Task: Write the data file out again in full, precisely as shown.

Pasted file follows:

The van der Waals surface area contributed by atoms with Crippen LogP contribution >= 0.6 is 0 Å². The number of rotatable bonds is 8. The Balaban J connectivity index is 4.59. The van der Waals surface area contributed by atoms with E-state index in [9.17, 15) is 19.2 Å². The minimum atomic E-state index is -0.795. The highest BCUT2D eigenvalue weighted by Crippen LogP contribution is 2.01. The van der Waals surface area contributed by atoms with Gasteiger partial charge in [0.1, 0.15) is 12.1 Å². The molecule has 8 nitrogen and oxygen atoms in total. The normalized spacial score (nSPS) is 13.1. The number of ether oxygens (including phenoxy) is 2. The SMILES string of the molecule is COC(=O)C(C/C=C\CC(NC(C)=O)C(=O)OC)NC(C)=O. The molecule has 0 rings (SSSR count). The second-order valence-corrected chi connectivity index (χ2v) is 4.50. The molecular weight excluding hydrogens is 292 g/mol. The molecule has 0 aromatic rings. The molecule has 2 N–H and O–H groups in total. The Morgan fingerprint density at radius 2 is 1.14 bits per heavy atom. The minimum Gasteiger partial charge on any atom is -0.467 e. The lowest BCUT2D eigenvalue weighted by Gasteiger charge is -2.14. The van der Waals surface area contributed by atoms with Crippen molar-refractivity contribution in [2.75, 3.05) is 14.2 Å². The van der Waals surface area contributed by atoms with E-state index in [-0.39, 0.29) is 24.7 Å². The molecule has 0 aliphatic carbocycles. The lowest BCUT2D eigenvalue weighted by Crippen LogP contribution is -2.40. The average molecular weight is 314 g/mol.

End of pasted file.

The van der Waals surface area contributed by atoms with Crippen LogP contribution >= 0.6 is 0 Å². The number of rotatable bonds is 8. The Balaban J connectivity index is 4.59. The van der Waals surface area contributed by atoms with E-state index in [9.17, 15) is 19.2 Å². The minimum atomic E-state index is -0.795. The highest BCUT2D eigenvalue weighted by Crippen LogP contribution is 2.01. The van der Waals surface area contributed by atoms with Gasteiger partial charge in [0.1, 0.15) is 12.1 Å². The molecule has 8 nitrogen and oxygen atoms in total. The normalized spacial score (nSPS) is 13.1. The number of ether oxygens (including phenoxy) is 2. The SMILES string of the molecule is COC(=O)C(C/C=C\CC(NC(C)=O)C(=O)OC)NC(C)=O. The molecule has 0 rings (SSSR count). The second-order valence-corrected chi connectivity index (χ2v) is 4.50. The molecular weight excluding hydrogens is 292 g/mol. The molecule has 0 aromatic rings. The molecule has 2 N–H and O–H groups in total. The Morgan fingerprint density at radius 2 is 1.14 bits per heavy atom. The minimum Gasteiger partial charge on any atom is -0.467 e. The lowest BCUT2D eigenvalue weighted by Gasteiger charge is -2.14. The van der Waals surface area contributed by atoms with Crippen molar-refractivity contribution in [2.75, 3.05) is 14.2 Å². The van der Waals surface area contributed by atoms with E-state index in [-0.39, 0.29) is 24.7 Å². The molecule has 0 aliphatic carbocycles. The lowest BCUT2D eigenvalue weighted by Crippen LogP contribution is -2.40. The average molecular weight is 314 g/mol.